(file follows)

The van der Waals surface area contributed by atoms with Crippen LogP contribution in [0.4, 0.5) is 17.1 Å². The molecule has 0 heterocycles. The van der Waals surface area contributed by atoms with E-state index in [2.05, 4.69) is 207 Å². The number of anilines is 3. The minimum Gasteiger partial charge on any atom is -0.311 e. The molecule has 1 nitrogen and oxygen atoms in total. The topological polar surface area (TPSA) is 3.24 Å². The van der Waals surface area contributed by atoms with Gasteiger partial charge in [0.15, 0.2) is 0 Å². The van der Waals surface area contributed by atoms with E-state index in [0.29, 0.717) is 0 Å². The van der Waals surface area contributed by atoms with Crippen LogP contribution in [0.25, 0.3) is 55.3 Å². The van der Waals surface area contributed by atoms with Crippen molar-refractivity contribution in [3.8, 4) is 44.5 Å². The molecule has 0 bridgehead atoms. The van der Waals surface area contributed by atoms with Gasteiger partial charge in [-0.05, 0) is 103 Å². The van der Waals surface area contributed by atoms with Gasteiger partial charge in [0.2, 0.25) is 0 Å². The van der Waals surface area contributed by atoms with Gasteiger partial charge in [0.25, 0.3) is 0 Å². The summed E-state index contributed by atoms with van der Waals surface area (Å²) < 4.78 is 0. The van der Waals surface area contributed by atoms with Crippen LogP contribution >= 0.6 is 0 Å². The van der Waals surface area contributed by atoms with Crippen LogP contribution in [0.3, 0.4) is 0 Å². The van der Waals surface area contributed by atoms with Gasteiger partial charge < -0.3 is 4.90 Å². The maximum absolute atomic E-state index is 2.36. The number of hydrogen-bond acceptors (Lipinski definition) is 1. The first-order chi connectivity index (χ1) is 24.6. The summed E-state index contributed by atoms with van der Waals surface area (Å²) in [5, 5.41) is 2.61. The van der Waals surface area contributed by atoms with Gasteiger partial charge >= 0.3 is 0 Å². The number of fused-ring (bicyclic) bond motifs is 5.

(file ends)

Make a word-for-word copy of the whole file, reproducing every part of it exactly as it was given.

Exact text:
The van der Waals surface area contributed by atoms with Crippen LogP contribution in [0.4, 0.5) is 17.1 Å². The molecule has 0 heterocycles. The van der Waals surface area contributed by atoms with E-state index in [2.05, 4.69) is 207 Å². The number of anilines is 3. The minimum Gasteiger partial charge on any atom is -0.311 e. The molecule has 1 nitrogen and oxygen atoms in total. The topological polar surface area (TPSA) is 3.24 Å². The van der Waals surface area contributed by atoms with Gasteiger partial charge in [0.15, 0.2) is 0 Å². The van der Waals surface area contributed by atoms with E-state index in [0.29, 0.717) is 0 Å². The van der Waals surface area contributed by atoms with Crippen LogP contribution in [0.25, 0.3) is 55.3 Å². The van der Waals surface area contributed by atoms with Crippen molar-refractivity contribution in [3.8, 4) is 44.5 Å². The molecule has 0 bridgehead atoms. The van der Waals surface area contributed by atoms with Gasteiger partial charge in [-0.05, 0) is 103 Å². The van der Waals surface area contributed by atoms with Gasteiger partial charge in [0.2, 0.25) is 0 Å². The van der Waals surface area contributed by atoms with Gasteiger partial charge in [0.25, 0.3) is 0 Å². The summed E-state index contributed by atoms with van der Waals surface area (Å²) < 4.78 is 0. The van der Waals surface area contributed by atoms with Crippen LogP contribution >= 0.6 is 0 Å². The van der Waals surface area contributed by atoms with Crippen LogP contribution in [0.3, 0.4) is 0 Å². The van der Waals surface area contributed by atoms with Gasteiger partial charge < -0.3 is 4.90 Å². The maximum absolute atomic E-state index is 2.36. The number of hydrogen-bond acceptors (Lipinski definition) is 1. The first-order chi connectivity index (χ1) is 24.6. The summed E-state index contributed by atoms with van der Waals surface area (Å²) in [5, 5.41) is 2.61. The van der Waals surface area contributed by atoms with Gasteiger partial charge >= 0.3 is 0 Å². The number of fused-ring (bicyclic) bond motifs is 5.